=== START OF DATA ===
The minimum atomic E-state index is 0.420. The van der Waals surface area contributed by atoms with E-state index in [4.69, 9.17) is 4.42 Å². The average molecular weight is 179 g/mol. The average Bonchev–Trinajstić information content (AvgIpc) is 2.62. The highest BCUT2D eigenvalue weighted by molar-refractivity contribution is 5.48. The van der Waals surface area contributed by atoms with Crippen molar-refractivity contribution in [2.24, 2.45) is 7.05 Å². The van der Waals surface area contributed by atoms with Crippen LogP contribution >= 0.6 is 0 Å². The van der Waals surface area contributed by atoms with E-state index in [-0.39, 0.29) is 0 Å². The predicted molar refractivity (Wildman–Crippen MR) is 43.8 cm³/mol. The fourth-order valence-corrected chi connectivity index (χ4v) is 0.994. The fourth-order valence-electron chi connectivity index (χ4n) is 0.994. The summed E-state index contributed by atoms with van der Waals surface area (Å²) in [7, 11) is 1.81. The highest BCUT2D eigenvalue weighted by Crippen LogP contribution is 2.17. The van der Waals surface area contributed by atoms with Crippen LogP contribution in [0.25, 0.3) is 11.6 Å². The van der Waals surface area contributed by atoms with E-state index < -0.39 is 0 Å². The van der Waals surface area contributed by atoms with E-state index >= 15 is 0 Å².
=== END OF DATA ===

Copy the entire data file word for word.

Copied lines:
The minimum atomic E-state index is 0.420. The van der Waals surface area contributed by atoms with E-state index in [4.69, 9.17) is 4.42 Å². The average molecular weight is 179 g/mol. The average Bonchev–Trinajstić information content (AvgIpc) is 2.62. The highest BCUT2D eigenvalue weighted by molar-refractivity contribution is 5.48. The van der Waals surface area contributed by atoms with Crippen molar-refractivity contribution in [2.24, 2.45) is 7.05 Å². The van der Waals surface area contributed by atoms with Crippen LogP contribution >= 0.6 is 0 Å². The van der Waals surface area contributed by atoms with E-state index in [-0.39, 0.29) is 0 Å². The predicted molar refractivity (Wildman–Crippen MR) is 43.8 cm³/mol. The fourth-order valence-corrected chi connectivity index (χ4v) is 0.994. The fourth-order valence-electron chi connectivity index (χ4n) is 0.994. The summed E-state index contributed by atoms with van der Waals surface area (Å²) in [7, 11) is 1.81. The highest BCUT2D eigenvalue weighted by Crippen LogP contribution is 2.17. The van der Waals surface area contributed by atoms with Crippen LogP contribution in [0.25, 0.3) is 11.6 Å². The van der Waals surface area contributed by atoms with E-state index < -0.39 is 0 Å². The van der Waals surface area contributed by atoms with E-state index >= 15 is 0 Å².